2. In a device of the class described, a U shaped supporting member comprising upper and lower portions pivotally connected together at the elbow of the arm, the upper portion having means for securing it to the upper arm and the lower portion having a bearing secured thereto, a sleeve adapted to receive the stump of the forearm, a shaft secured at one end of said sleeve, said shaft being rotatably mounted in said bearing, a cam secured to the opposite end of the shaft for direct rotation with the shaft, a notched plate mounted for rotary adjustment on said bearing and with respect to said supporting member, a dog mounted on the supporting member and engageable with the notches in said plate to lock the plate in adjusted position on the supporting member, a finger member fixed to thev notched plate, a second finger member pivoted to the fixed finger and having one end operatively engaged be actuated by combined movement of the forearm and shoulder` to release the plate whereby the plane of the fingers may be rotatively adjusted with respect to the supporting member by means of a rotary movement of the forearm to facilitate positioning the fingers with respect to the article to be picked up or the work to be pern formed.

3. In an artificial hand, a supporting member adapted to be secured to an arm above the elbow, a shaft rotatably mounted in the lower end of the support, a sleeve secured to one end of said shaft adapted to receive the stump of the forearm, a cam secured to the opposite end of said shaft for direct rotation therewith, a notched plate mounted for rotary adjustment with respect to said 'supporting member about the axis of said shaft, a dog mounted on the supporting member and engageable with the notches in said plate to lock the plate in a plurality of adjusted positions on the supporting member, a fixed finger member carried by said plate, a movable finger member pivoted to said fixed finger and carried thereby, said movable nger member having one end operatively engaged with said cam so as to be moved thereby on rotation of said shaft and sleeve, and means for actuating said dog by a combined movement of the forearm and shoulder to release said plate and permit rotary adjustment of said plate through forces applied by a rotary movement of the forearm through said finger members to said plate.

4. In an artificial hand, a supporting member adapted to be secured to an arm above the elbow, a shaft rotatably mounted in the lower end of the support, a sleeve secured to one end of said shaft adapted to receive the stump of the forearm, a cam secured to the opposite end of said shaft for direct rotation therewith, a notched plate mounted for rotary adjustment ywith respect to said supporting member about the axis of said shaft, a dog mounted on the supporting member and engageable with the notches in said plate to lock the plate in a plurality of adjusted positions on the supporting member, a pair of finger members carried by said plate and mounted for relative pivotal movement, one of said finger members being operatively engaged with said cam so as to be moved thereby on rotation of said shaft and sleeve, and means extending from said dog to a relatively fixed point on the wearers shoulder for actuating said dog by a combined movement of the forearm. and shoulder to release said plate and permit rotary adjustment of said plate through forces applied by a rotary movement of the forearm through and finger members to 'said plate.

5. The artificial hand of claim 3 further characterized in that said forces for rotatively adjusting the notched plate are transmitted from the forearm through the sleeve to the shaft and cam carried thereby and from said cam through the movable nger to the fixed finger to the plate.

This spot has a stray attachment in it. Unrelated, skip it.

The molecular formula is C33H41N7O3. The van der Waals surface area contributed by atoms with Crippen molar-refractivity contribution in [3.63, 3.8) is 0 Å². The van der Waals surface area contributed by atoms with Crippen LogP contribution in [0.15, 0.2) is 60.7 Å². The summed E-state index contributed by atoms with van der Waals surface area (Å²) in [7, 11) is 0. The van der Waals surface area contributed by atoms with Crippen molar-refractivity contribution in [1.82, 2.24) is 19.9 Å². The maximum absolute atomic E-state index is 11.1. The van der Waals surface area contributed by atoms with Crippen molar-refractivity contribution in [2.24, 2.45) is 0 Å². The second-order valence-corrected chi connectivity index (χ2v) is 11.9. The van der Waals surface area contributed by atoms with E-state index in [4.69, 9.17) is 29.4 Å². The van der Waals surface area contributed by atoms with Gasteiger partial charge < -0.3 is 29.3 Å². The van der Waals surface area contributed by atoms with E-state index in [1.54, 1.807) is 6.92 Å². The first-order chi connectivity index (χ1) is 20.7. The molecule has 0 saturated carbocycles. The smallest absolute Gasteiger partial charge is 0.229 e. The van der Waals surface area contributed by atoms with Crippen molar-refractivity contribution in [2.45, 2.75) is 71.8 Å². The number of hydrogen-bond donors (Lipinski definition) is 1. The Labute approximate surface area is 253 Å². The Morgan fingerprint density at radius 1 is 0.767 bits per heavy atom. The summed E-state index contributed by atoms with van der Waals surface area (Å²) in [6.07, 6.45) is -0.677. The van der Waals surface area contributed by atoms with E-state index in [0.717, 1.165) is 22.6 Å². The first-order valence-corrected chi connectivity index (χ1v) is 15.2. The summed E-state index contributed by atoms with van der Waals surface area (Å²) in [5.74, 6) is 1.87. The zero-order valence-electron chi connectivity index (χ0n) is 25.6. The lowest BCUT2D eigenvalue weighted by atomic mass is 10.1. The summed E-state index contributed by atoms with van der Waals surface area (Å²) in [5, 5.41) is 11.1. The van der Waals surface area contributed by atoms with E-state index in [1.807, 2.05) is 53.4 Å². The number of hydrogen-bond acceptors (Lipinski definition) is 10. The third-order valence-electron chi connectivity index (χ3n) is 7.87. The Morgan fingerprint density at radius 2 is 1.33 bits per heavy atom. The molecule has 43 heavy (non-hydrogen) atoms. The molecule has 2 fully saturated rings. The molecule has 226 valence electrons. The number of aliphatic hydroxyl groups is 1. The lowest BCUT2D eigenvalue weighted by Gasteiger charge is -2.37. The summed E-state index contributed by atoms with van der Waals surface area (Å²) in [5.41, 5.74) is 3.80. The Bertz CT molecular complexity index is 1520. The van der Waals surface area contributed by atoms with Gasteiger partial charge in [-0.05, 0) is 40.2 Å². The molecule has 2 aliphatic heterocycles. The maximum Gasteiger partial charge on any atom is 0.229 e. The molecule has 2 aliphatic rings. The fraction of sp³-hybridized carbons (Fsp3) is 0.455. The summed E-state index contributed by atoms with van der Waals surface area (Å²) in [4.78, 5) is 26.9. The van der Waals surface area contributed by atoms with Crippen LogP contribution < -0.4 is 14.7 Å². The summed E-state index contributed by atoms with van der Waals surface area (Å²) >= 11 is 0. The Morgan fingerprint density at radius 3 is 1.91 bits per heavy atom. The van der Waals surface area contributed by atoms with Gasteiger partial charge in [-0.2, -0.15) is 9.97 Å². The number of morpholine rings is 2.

PAUL A. REBERS.

o with said cam and means whereby Said dog may

Referenced by
Citing PatentFiling datePublication dateApplicantTitle
US2457316 *Nov 18, 1946Dec 28, 1948Northrop Aircraft IncProsthetic wrist
US2638604 *Jul 14, 1951May 19, 1953Northrop Aircraft IncArtificial arm with stepped-up wrist drive and automatic wrist lock
US2669727 *Jul 24, 1951Feb 23, 1954Opuszenski TheodoreArtificial hand
US4844306 *Oct 2, 1987Jul 4, 1989Spacelabs, Inc.Blood pressure cuff harness
US5021065 *Apr 12, 1990Jun 4, 1991The United States Of America As Represented By The Administrator, National Aeronautics And Space AdministrationRotationally actuated prosthetic helping hand
US8449624Feb 16, 2010May 28, 2013Deka Products Limited PartnershipArm prosthetic device
US8453340Feb 16, 2010Jun 4, 2013Deka Products Limited PartnershipSystem, method and apparatus for orientation control
US8821587Feb 6, 2008Sep 2, 2014Deka Products Limited PartnershipApparatus for control of a prosthetic
US8864845Feb 16, 2010Oct 21, 2014DEKA Limited PartnershipSystem for control of a prosthetic device
US8870970Feb 6, 2008Oct 28, 2014Deka Products Limited PartnershipDynamic support apparatus
US8882852Dec 12, 2011Nov 11, 2014Deka Products Limited PartnershipDynamic support apparatus and system
US8956421Apr 15, 2011Feb 17, 2015Deka Products Limited PartnershipDynamic support apparatus and system
US8979943Apr 15, 2011Mar 17, 2015Deka Products Limited PartnershipArm prosthetic device
US9114028Feb 6, 2008Aug 25, 2015Deka Products Limited PartnershipArm prosthetic device
US9114030Apr 15, 2011Aug 25, 2015Deka Products Limited PartnershipSystem for control of a prosthetic device
US20080243265 *Feb 6, 2008Oct 2, 2008Deka Products Limited PartnershipMethod and apparatus for control of a prosthetic
US20080288088 *Feb 6, 2008Nov 20, 2008Deka Products Limited PartnershipArm prosthetic device
US20090271000 *Oct 29, 2009Deka Products Limited PartnershipDynamic support apparatus
US20100211185 *Feb 16, 2010Aug 19, 2010Deka Products Limited PartnershipSystem, method and apparatus for orientation control
US20100268351 *Oct 21, 2010Deka Products Limited PartnershipSystem, method and apparatus for control of a prosthetic device
US20100274365 *Oct 28, 2010Deka Products Limited PartnershipArm prosthetic device
WO2012036770A3 *Jun 22, 2011May 3, 2012Deka Products Limited PartnershipArm prosthetic device
Classifications
U.S. Classification623/63, 623/58
International ClassificationA61F2/58, A61F2/50
Cooperative ClassificationA61F2/588
European ClassificationA61F2/58H6